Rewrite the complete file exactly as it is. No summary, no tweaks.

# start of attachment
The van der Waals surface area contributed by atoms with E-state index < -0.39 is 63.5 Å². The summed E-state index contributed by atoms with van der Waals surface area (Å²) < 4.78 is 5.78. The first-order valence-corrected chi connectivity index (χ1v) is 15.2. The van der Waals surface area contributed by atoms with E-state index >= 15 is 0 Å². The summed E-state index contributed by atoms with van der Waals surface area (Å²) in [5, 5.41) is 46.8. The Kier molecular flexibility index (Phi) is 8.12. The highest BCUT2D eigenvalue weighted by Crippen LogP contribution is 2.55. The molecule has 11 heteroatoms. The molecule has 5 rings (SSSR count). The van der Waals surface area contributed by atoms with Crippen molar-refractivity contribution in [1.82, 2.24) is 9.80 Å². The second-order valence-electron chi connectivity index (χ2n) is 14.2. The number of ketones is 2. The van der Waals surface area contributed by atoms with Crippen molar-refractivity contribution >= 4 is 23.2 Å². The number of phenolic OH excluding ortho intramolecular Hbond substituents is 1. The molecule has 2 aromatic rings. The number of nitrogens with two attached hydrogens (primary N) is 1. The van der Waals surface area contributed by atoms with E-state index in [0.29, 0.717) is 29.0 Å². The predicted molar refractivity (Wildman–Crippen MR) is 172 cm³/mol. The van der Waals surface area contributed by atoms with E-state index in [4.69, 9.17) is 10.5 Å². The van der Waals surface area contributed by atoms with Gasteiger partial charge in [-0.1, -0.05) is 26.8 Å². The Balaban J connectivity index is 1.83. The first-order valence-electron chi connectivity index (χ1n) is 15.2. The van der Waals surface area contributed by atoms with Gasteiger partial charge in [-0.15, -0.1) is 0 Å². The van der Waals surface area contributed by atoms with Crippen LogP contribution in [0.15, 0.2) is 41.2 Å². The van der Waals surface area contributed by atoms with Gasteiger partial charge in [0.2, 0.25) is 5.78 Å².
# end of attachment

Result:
The van der Waals surface area contributed by atoms with E-state index < -0.39 is 63.5 Å². The summed E-state index contributed by atoms with van der Waals surface area (Å²) < 4.78 is 5.78. The first-order valence-corrected chi connectivity index (χ1v) is 15.2. The van der Waals surface area contributed by atoms with E-state index >= 15 is 0 Å². The summed E-state index contributed by atoms with van der Waals surface area (Å²) in [5, 5.41) is 46.8. The Kier molecular flexibility index (Phi) is 8.12. The highest BCUT2D eigenvalue weighted by Crippen LogP contribution is 2.55. The molecule has 11 heteroatoms. The molecule has 5 rings (SSSR count). The van der Waals surface area contributed by atoms with Crippen molar-refractivity contribution in [1.82, 2.24) is 9.80 Å². The second-order valence-electron chi connectivity index (χ2n) is 14.2. The number of ketones is 2. The van der Waals surface area contributed by atoms with Crippen molar-refractivity contribution >= 4 is 23.2 Å². The number of phenolic OH excluding ortho intramolecular Hbond substituents is 1. The molecule has 2 aromatic rings. The number of nitrogens with two attached hydrogens (primary N) is 1. The van der Waals surface area contributed by atoms with E-state index in [0.29, 0.717) is 29.0 Å². The predicted molar refractivity (Wildman–Crippen MR) is 172 cm³/mol. The van der Waals surface area contributed by atoms with E-state index in [4.69, 9.17) is 10.5 Å². The van der Waals surface area contributed by atoms with Gasteiger partial charge in [-0.1, -0.05) is 26.8 Å². The Balaban J connectivity index is 1.83. The first-order valence-electron chi connectivity index (χ1n) is 15.2. The van der Waals surface area contributed by atoms with Gasteiger partial charge in [-0.15, -0.1) is 0 Å². The van der Waals surface area contributed by atoms with Crippen LogP contribution in [0.15, 0.2) is 41.2 Å². The van der Waals surface area contributed by atoms with Gasteiger partial charge in [0.2, 0.25) is 5.78 Å².